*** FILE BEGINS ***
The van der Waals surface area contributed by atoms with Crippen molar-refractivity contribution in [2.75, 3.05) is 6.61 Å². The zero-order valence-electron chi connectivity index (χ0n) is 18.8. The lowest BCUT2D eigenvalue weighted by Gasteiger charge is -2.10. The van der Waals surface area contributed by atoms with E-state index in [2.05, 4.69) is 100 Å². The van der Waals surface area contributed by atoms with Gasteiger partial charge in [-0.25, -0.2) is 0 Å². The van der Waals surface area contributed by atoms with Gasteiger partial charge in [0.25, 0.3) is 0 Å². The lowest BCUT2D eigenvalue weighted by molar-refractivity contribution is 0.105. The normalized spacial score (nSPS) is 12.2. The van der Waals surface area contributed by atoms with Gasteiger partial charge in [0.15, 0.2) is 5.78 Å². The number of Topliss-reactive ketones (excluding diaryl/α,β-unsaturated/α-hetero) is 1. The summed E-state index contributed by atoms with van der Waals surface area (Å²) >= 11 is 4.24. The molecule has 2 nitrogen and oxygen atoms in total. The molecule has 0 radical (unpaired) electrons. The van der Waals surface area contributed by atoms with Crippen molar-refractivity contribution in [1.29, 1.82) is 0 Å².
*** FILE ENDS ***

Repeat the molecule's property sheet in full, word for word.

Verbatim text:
The van der Waals surface area contributed by atoms with Crippen molar-refractivity contribution in [2.75, 3.05) is 6.61 Å². The zero-order valence-electron chi connectivity index (χ0n) is 18.8. The lowest BCUT2D eigenvalue weighted by Gasteiger charge is -2.10. The van der Waals surface area contributed by atoms with E-state index in [2.05, 4.69) is 100 Å². The van der Waals surface area contributed by atoms with Gasteiger partial charge in [-0.25, -0.2) is 0 Å². The van der Waals surface area contributed by atoms with Gasteiger partial charge in [0.25, 0.3) is 0 Å². The lowest BCUT2D eigenvalue weighted by molar-refractivity contribution is 0.105. The normalized spacial score (nSPS) is 12.2. The van der Waals surface area contributed by atoms with Gasteiger partial charge in [0.15, 0.2) is 5.78 Å². The number of Topliss-reactive ketones (excluding diaryl/α,β-unsaturated/α-hetero) is 1. The summed E-state index contributed by atoms with van der Waals surface area (Å²) >= 11 is 4.24. The molecule has 2 nitrogen and oxygen atoms in total. The molecule has 0 radical (unpaired) electrons. The van der Waals surface area contributed by atoms with Crippen molar-refractivity contribution in [1.29, 1.82) is 0 Å².